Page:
Tough loss reminded No. 22 Missouri to remember to dig in and also have fun

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Missouri volleyball 2019-Kylie Deberg
Kylie Deberg leads Missouri in kills and aces and is hitting .330/Zach Bland, Mizzou Athletics

Getting beaten at home last Sunday by Kentucky might have been a wake-up call that Missouri needed.

The No. 16 Wildcats came to Missouri and left with a 29-27, 25-23, 25-21 victory.

“After that Kentucky loss we all got together and talked as a team and figured out what we were going to do moving forward,” setter Andrea Fuentes said. “I think that helped us a lot emotionally.”

When the No. 22 Tigers played at LSU this past Wednesday they won 25-10, 19-25, 25-23, 25-18 and certainly looked happy about it on the court.

Missouri volleyball 2019-Andrea fuentes
Sophomore setter Andrea Fuentes has Missouri hitting .327 this season, third best in the NCAA/Zach Bland, Mizzou Athletics

“I think we were a completely different team emotionally,” said Fuentes, a sophomore from San Juan, Puerto Rico. “We were celebrating points, we were having fun and that’s a key factor that we’ve been working on and will continue working on, having fun, playing loose and looking like want to be out there.”

Missouri is 9-3 overall, 1-1 in the SEC, as it prepares to play host to Texas A&M on Sunday.

The coach, Josh Taylor, obviously has discussed the emotional aspects of the game with his players.

“I think physically we’re superior to most teams,” said Fuentes, who is averaging 11.44 assists per set and is second on the team with 73 digs, “but emotionally we’re getting there.”

“Every time I talk about this team I say that physically we’re a pretty dominant team,” Taylor said. “One thing we need to continue improving on is the psychological piece, the emotional piece of the game and relying on each other. Our default at times is being inwardly focused rather than outwardly supportive of teammates. We’re getting better at that and I think we’re playing good volleyball.”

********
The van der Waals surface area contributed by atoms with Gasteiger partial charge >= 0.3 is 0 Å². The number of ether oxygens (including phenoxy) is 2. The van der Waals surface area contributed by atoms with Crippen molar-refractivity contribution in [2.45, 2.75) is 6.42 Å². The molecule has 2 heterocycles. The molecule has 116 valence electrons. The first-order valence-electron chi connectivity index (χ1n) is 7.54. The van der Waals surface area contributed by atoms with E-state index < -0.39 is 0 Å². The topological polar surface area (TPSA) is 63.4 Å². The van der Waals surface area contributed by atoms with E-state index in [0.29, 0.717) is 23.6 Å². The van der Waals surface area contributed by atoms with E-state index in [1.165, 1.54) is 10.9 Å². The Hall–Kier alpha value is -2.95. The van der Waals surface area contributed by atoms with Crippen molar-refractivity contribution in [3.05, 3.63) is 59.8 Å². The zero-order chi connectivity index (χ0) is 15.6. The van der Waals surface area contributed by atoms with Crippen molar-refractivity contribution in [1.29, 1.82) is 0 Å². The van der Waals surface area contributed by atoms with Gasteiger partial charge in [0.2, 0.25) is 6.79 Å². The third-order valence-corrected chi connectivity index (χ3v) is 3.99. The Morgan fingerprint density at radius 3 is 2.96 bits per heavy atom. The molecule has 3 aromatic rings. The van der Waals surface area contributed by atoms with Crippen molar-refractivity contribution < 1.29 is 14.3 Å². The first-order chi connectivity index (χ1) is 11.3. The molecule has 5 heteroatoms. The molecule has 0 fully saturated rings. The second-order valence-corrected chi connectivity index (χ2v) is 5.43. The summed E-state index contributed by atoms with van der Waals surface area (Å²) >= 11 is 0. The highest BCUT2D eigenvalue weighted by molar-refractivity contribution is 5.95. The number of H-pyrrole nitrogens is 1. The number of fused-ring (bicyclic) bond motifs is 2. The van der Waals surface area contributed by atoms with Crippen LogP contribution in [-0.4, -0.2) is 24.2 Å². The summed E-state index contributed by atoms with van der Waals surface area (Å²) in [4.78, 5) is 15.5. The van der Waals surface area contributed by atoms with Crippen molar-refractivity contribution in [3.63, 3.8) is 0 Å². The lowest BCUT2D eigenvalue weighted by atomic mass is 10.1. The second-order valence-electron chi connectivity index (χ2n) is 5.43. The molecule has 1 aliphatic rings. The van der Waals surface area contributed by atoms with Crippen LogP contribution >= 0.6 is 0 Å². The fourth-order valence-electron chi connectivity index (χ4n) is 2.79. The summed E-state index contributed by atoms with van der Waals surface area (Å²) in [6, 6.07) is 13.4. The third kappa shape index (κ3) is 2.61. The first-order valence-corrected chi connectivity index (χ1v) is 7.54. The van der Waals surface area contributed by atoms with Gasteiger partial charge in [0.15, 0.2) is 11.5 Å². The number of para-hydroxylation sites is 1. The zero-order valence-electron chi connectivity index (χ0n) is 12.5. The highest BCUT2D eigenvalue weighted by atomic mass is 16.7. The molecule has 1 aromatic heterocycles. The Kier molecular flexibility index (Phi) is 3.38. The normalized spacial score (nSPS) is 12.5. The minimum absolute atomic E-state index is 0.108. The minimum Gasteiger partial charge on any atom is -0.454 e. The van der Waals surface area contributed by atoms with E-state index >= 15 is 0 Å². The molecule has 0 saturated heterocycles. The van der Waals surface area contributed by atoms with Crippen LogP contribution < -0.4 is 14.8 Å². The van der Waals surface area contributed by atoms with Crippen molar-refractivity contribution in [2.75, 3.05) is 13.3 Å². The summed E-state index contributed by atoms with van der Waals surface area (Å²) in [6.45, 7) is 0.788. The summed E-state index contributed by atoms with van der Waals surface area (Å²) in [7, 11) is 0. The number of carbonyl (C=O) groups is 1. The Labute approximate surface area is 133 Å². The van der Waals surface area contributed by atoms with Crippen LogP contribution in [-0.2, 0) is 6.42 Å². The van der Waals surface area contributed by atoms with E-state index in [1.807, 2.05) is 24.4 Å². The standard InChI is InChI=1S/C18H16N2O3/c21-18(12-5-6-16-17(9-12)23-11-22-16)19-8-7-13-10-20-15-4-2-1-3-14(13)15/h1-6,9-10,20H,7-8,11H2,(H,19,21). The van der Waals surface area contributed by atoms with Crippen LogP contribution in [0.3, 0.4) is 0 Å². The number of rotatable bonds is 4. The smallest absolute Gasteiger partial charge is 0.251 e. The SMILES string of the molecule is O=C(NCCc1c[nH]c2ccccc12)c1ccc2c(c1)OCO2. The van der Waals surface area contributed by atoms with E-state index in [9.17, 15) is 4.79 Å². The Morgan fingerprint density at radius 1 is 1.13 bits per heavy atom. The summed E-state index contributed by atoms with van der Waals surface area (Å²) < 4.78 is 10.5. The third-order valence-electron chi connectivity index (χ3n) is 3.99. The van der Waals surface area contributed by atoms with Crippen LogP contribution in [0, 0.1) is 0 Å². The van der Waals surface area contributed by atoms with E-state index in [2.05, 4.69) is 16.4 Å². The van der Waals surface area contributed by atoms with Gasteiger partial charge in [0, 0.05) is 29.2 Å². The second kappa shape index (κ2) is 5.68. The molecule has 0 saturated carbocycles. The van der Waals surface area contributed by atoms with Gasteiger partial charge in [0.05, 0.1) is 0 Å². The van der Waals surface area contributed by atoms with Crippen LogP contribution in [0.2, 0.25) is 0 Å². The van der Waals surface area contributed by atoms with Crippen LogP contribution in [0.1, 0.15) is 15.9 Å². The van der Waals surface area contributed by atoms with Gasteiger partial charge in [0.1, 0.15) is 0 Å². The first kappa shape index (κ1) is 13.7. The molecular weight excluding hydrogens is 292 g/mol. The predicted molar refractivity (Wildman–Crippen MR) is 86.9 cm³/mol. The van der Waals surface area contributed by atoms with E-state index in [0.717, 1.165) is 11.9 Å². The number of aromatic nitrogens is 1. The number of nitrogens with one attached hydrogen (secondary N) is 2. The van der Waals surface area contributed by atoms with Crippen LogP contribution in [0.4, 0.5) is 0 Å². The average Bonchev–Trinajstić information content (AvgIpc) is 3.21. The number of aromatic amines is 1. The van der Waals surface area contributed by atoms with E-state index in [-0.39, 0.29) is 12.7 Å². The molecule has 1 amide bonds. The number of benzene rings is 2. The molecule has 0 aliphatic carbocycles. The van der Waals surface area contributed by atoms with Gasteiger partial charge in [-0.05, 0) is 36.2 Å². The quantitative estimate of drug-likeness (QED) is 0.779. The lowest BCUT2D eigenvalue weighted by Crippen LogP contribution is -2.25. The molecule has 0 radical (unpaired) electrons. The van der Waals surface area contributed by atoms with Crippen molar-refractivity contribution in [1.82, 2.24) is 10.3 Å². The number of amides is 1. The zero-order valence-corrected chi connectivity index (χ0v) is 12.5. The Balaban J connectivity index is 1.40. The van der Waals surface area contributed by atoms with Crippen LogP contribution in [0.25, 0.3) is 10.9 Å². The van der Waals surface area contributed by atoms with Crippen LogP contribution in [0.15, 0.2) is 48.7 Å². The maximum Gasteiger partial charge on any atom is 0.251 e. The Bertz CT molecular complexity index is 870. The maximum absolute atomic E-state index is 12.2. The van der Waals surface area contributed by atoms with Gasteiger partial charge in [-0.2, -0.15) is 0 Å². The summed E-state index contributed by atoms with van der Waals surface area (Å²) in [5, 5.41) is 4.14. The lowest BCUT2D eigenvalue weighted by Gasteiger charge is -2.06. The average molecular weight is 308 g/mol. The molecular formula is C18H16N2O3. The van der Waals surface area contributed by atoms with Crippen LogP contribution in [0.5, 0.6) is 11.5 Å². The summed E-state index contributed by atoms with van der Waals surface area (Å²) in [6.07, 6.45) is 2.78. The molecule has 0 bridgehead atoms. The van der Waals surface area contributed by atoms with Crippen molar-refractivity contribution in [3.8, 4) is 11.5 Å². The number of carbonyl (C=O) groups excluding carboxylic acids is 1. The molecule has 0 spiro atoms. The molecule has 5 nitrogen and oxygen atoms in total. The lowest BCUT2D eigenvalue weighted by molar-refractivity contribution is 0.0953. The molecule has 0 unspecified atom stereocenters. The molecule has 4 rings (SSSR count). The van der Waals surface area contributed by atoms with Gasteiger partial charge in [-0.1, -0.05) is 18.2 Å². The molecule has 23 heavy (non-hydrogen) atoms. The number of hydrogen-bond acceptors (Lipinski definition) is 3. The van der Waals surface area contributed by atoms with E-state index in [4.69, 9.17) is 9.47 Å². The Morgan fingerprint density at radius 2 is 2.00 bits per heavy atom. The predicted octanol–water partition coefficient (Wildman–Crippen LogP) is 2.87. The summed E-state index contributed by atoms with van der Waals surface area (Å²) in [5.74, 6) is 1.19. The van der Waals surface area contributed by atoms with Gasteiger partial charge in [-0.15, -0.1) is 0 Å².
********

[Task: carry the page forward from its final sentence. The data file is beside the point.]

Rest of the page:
Few in the nation are playing better than 6-foot-4 junior outside Kylie Deberg. Against LSU, her 20th kill ended the match. Deberg leads the team in kills (220), kills per set (5.12), is hitting .330, has a team-high 26 aces, and has 21 blocks. She’s lethal in the front row and is extremely effective hitting out of the back row.

But Deberg, who is from Hudson, Iowa, and transferred to Missouri after her freshman year at Illinois, is hardly the only option for Fuentes. 

The other outside, high-jumping 5-8 Leketor Member-Meneh, a junior from St. Louis, is hitting .301 with 128 kills (2.98/set), 13 aces, 34 digs and had 10 blocks. 

The middles can more than hold their own. Junior Tyanna Omazic, a 6-2 product of Kansas City, has 115 kills, is hitting .448, has 18 aces and leads with 36 blocks, six solo. And Kayla Caffey is a 6-foot superior leaper from Chicago who has 63 kills, is hitting .416, and has 30 blocks. 

“She’s an education major and she gets only 45 minutes to an hour of practice every day,” Taylor said, “because she has to come late every day because of student-teaching. So she gets the least amount of training significantly compared to her teammates. Not that I’m surprised at how well she’s doing, but she gets less training and is still playing at a crazy high level.

As a team, Missouri is hitting .327 this season, third in the nation behind only Texas and Baylor.

“We have such a well balanced team, but when I throw it out to Deberg it makes it so much easier,” Fuentes said. “Blockers on the other side of the net, they’re confused. I’ve got a great right side, two great middles, two great outsides, so when I throw it out to Deberg she gets one-on-one whenever she wants. And that’s great because whenever she has one-on-one she’s terminal.”

Missouri volleyball 2019-Joshua Taylor
Mizzou coach Joshua Taylor/Zach Bland, Mizzou Athletics

Pretty much Missouri has been hitting on all cylinders for a while. Missouri has been to the NCAA Tournament 15 times, including the last four seasons. Last year, the Tigers finished 24-8, which included sweeping Arizona in the first round of the NCAA Tournament before getting swept by eventual national finalist Nebraska.

Then on July 18, longtime coaches Wayne Kreklow and his wife, Susan, who was his director of operations, retired. That allowed the school to tab another assistant, Taylor, as the interim head coach. Taylor is also married to his top assistant, the former Molly Kreklow, who was not only a great player at Missouri — an All-American who played with the USA national team —but also Wayne’s and Susan’s niece who was on staff the past two seasons. 

“We are going to get better. We have some things we need to continue to improve on,” said Taylor, who is from Honolulu and played at Pacific (2012-15) before a pro career that included time with the USA national team. 

“If you look too far ahead it’s kind of a daunting task. We’re concerned with our next practice and improving.”

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